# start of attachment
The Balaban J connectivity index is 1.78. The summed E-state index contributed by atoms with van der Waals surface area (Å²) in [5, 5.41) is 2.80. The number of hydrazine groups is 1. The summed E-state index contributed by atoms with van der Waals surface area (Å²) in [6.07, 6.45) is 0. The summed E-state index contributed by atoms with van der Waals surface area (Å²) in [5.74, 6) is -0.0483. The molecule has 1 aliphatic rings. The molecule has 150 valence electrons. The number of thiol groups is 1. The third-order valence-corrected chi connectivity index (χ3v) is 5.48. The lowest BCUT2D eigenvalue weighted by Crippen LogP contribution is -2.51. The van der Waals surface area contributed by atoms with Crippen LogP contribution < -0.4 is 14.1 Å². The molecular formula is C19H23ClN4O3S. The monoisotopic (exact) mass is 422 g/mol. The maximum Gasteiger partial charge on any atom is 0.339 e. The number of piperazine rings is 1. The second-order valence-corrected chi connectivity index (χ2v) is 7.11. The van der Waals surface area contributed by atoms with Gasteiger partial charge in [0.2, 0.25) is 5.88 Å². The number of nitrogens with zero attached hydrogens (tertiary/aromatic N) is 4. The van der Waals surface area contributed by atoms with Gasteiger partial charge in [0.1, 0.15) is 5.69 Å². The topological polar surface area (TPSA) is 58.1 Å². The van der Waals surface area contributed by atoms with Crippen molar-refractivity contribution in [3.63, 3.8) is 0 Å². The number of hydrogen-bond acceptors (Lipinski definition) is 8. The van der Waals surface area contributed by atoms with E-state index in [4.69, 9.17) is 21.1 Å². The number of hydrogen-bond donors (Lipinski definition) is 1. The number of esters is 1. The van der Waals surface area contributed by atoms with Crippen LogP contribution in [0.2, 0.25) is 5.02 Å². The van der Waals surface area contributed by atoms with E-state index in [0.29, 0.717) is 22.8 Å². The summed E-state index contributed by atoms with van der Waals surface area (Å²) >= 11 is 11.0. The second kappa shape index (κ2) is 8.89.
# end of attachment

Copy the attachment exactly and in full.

The Balaban J connectivity index is 1.78. The summed E-state index contributed by atoms with van der Waals surface area (Å²) in [5, 5.41) is 2.80. The number of hydrazine groups is 1. The summed E-state index contributed by atoms with van der Waals surface area (Å²) in [6.07, 6.45) is 0. The summed E-state index contributed by atoms with van der Waals surface area (Å²) in [5.74, 6) is -0.0483. The molecule has 1 aliphatic rings. The molecule has 150 valence electrons. The number of thiol groups is 1. The third-order valence-corrected chi connectivity index (χ3v) is 5.48. The lowest BCUT2D eigenvalue weighted by Crippen LogP contribution is -2.51. The van der Waals surface area contributed by atoms with Crippen LogP contribution < -0.4 is 14.1 Å². The molecular formula is C19H23ClN4O3S. The monoisotopic (exact) mass is 422 g/mol. The maximum Gasteiger partial charge on any atom is 0.339 e. The number of piperazine rings is 1. The second-order valence-corrected chi connectivity index (χ2v) is 7.11. The van der Waals surface area contributed by atoms with Gasteiger partial charge in [0.2, 0.25) is 5.88 Å². The number of nitrogens with zero attached hydrogens (tertiary/aromatic N) is 4. The van der Waals surface area contributed by atoms with Gasteiger partial charge in [0.1, 0.15) is 5.69 Å². The topological polar surface area (TPSA) is 58.1 Å². The van der Waals surface area contributed by atoms with Crippen molar-refractivity contribution in [3.63, 3.8) is 0 Å². The number of hydrogen-bond acceptors (Lipinski definition) is 8. The van der Waals surface area contributed by atoms with E-state index in [4.69, 9.17) is 21.1 Å². The number of hydrogen-bond donors (Lipinski definition) is 1. The number of esters is 1. The van der Waals surface area contributed by atoms with Crippen LogP contribution in [0.2, 0.25) is 5.02 Å². The van der Waals surface area contributed by atoms with E-state index in [0.29, 0.717) is 22.8 Å². The summed E-state index contributed by atoms with van der Waals surface area (Å²) >= 11 is 11.0. The second kappa shape index (κ2) is 8.89.